Sept. 21, 2005
BERKELEY, Calif. (AP) - Justin Forsett and Marcus O'Keith could find plenty of reasons to feel frustrated. They both went to California expecting to be the next 1,000-yard running back in the Golden Bears' long line, only to see Marshawn Lynch cut to the head of the queue.
But even though they're behind Lynch on the 13th-ranked Bears' depth chart, Forsett and O'Keith remain committed to Cal. Both would rather be reserves on a winning team than stars on a losing one - and while Lynch has struggled with a broken finger in recent weeks, the backups have shown their stuff.
"It would be tough if you were behind a bad guy," said Forsett, a sophomore who chose Cal after Notre Dame backed out of a scholarship offer. "Sometimes you get a guy that has a lot of ego, but all the guys we've got at our position are great guys. We're all friends, all really tight. That makes it so much more fun to go out and practice and play."
All three tailbacks have taken turns rushing for more than 100 yards in each of the Bears' three victories this season, which continues at New Mexico State on Friday night.
Cal has had a 100-yard rusher in 15 straight games dating to the opener of last season, when J.J. Arrington had the first of 12 straight 100-yard games. Much of that success is due to the Bears' powerful offensive line, but even the linemen realize the talent in the backfield.
"We just keep rolling out running backs," right tackle Ryan O'Callaghan said. "We see Marcus or Justin in practice, and we think they look better than the running back we're playing against on Saturday."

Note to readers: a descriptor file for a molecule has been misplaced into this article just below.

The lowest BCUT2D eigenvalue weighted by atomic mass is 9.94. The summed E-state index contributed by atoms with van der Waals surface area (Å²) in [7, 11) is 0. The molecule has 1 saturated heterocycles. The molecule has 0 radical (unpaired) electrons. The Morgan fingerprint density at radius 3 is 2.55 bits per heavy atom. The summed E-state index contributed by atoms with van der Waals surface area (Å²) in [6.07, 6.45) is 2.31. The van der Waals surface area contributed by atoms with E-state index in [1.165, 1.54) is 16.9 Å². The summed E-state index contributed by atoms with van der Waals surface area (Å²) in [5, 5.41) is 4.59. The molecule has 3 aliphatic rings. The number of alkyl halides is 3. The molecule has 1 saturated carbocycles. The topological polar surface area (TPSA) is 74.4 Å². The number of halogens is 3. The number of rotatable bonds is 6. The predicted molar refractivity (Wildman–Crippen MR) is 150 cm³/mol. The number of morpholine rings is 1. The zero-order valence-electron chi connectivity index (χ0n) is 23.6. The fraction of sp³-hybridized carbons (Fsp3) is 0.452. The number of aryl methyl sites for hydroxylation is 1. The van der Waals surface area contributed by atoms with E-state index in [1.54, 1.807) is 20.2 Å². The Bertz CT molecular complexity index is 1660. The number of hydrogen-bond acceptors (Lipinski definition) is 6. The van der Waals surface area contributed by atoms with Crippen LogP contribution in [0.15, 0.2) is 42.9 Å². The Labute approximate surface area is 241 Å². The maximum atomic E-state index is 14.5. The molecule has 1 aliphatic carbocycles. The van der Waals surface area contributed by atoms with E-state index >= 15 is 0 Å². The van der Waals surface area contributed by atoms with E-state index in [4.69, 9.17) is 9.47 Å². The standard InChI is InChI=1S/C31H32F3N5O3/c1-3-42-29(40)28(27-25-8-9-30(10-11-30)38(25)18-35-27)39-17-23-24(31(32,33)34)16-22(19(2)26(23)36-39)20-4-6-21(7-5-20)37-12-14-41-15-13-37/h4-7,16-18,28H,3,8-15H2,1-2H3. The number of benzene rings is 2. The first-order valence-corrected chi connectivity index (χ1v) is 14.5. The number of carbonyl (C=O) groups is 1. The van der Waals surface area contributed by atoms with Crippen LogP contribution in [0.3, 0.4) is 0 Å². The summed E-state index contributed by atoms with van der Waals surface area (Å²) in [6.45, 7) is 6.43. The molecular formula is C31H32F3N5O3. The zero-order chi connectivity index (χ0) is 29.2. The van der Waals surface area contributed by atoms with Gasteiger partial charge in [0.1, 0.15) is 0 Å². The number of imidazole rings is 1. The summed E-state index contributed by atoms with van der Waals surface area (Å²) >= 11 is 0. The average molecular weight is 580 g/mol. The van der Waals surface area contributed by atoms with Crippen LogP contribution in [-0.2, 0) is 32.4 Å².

Lynch, a sophomore who had an impressive freshman season behind Arrington, ran for 147 yards in Cal's season-opening victory over Sacramento State, but broke his finger against Washington a week later.
O'Keith, a junior with just 350 yards rushing entering the season, finished off the Huskies with 103 yards on just six carries. Forsett got his chance to be the featured back last week against Illinois - and he didn't disappoint, rushing for 187 yards and two touchdowns on just 16 carries.
With O'Keith also chipping in for two scores on the Illini, Lynch's backups accounted for all four of the Bears' offensive touchdowns.
Forsett's impressive speed and O'Keith's knack for big plays have put them in the spotlight until Lynch returns, which might be this week. After that, both say they don't mind going back into a supporting role - even while wondering what they might do with the chance to be No. 1.
"It's crossed my mind," acknowledged O'Keith, who chose Cal for its academics after being heavily recruited. "It crosses everybody's mind, but I just like to make a difference on whatever team I'm on. If I've got responsibilities for special teams, that's what I'm going to do so we can win."
O'Keith rushed for a score and caught a 26-yard touchdown pass against Illinois, but he got the most satisfaction and praise for a crushing block that sprung Tim Mixon for a 79-yard punt return for a touchdown in the fourth quarter.
"When I came in, I was thinking more about playing running back," O'Keith said. "When things weren't going well, I just decided that to be part of the team, I needed to find a way to contribute. When I started (playing special teams), I wasn't really sure what to do. When I started making plays and started feeling good, the momentum in my mind might have shifted."
Now O'Keith has begun to consider the possibility of making it to the NFL as a backup running back and special teams standout similar to San Francisco's Terry Jackson and other veterans with long careers.
Just how deep have the Bears become? Terrell Williams, who rushed for 688 yards as a freshman in 2001, is the fourth-stringer - but there's no dissension at Cal. Lynch and O'Keith are road roommates, while Forsett and Williams bunk together.
"We know we've all got a job to do together," Forsett said. "We've got to get that ball down the field. Whoever is doing it, the rest of us have got his back."